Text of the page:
So you’ve designed you logo… now what? How about adding a strapline for that extra push?
Straplines are not something you would use on your logo all of the time and not something you have to have, but we do recommend it, especially if your company name doesn’t make it 100% obvious what you do. Having a strapline offers you a chance to clearly and concisely clarify that you are the right service for your potential customer, helping attract the customers you serve. Particularly in today’s highly competitive environment, straplines are a great way to differentiate your brand from competitors and helps people remember your business more easily.
If you have quite a complex brand, it is impossible to say all that you do in a few words. In this case you could think about the values you have as a business or something creative that evokes a certain emotion or vision in your audience.
Here are some excellent straplines of well-known brands:
KFC “It’s Finger Lickin’ Good”
Skittles “Taste the Rainbow”
Rice Krispies “Snap! Crackle! Pop!”
De Beers “A Diamond is Forever”
HSBC “The World’s Local Bank”
Jaguar “Grace, Space, Pace”
Zurich “Because Change Happens”
A great strapline should ideally fulfill 3 main criteria. It should:
1. Represent your brand’s value and ethos (Eat Fresh – Subway)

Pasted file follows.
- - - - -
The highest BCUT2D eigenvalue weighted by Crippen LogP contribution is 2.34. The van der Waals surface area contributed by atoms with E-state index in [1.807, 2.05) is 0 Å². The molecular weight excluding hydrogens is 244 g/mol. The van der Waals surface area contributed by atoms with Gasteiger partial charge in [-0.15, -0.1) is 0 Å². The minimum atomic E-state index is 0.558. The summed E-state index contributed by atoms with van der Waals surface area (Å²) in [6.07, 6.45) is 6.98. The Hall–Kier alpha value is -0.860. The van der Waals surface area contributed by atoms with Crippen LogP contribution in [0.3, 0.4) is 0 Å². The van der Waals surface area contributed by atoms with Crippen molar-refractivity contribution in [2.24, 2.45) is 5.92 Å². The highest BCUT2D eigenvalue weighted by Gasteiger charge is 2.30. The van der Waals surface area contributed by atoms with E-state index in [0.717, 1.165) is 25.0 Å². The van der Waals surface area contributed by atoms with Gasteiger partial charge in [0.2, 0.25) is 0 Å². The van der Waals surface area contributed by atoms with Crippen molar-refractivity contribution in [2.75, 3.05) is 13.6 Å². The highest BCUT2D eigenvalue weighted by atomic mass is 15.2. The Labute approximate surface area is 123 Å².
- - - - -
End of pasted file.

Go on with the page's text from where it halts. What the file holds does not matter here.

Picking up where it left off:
2. Appeal to and engage your audience emotionally and/or practically (Because you’re worth it – Loreal Paris)
3. Be short, simple, snappy and highly memorable. Alliteration or rhyme really helps with this. ( Beanz Meanz Heinz – Heinz)
Your strapline could be descriptive (Independent Debt Advisors), aspirational (Think different – Apple), a call to action (Have a break, have a KitKat – KitKat), thought provoking (Be more dog – O2) or a combination of these.
A couple of other points to consider would be:
- Longevity – does it stand the test of time? Some taglines are very much rooted to their decade. For examples, The New York Times’ used “All the News that’s fit to Print” throughout the 1980’s. Nowadays, with the onset of digital publications, this may not appeal to mass audiences.
- Originality – does it stand out from the crowd and include your USPs? Track your competitors to understand what makes you different from them, as well as what works for them; it could also work for you.
Don’t rush it. It’s tempting to think that, because a strapline is short, it is also quick to come up with, however, the less content required, the more time it often takes to get right, so it is vital that you allow enough time to properly describe the essence of your brand. Stay positive and if you need help with this, feel free to drop us a line and we can support you as well as working on your brand strategy and design.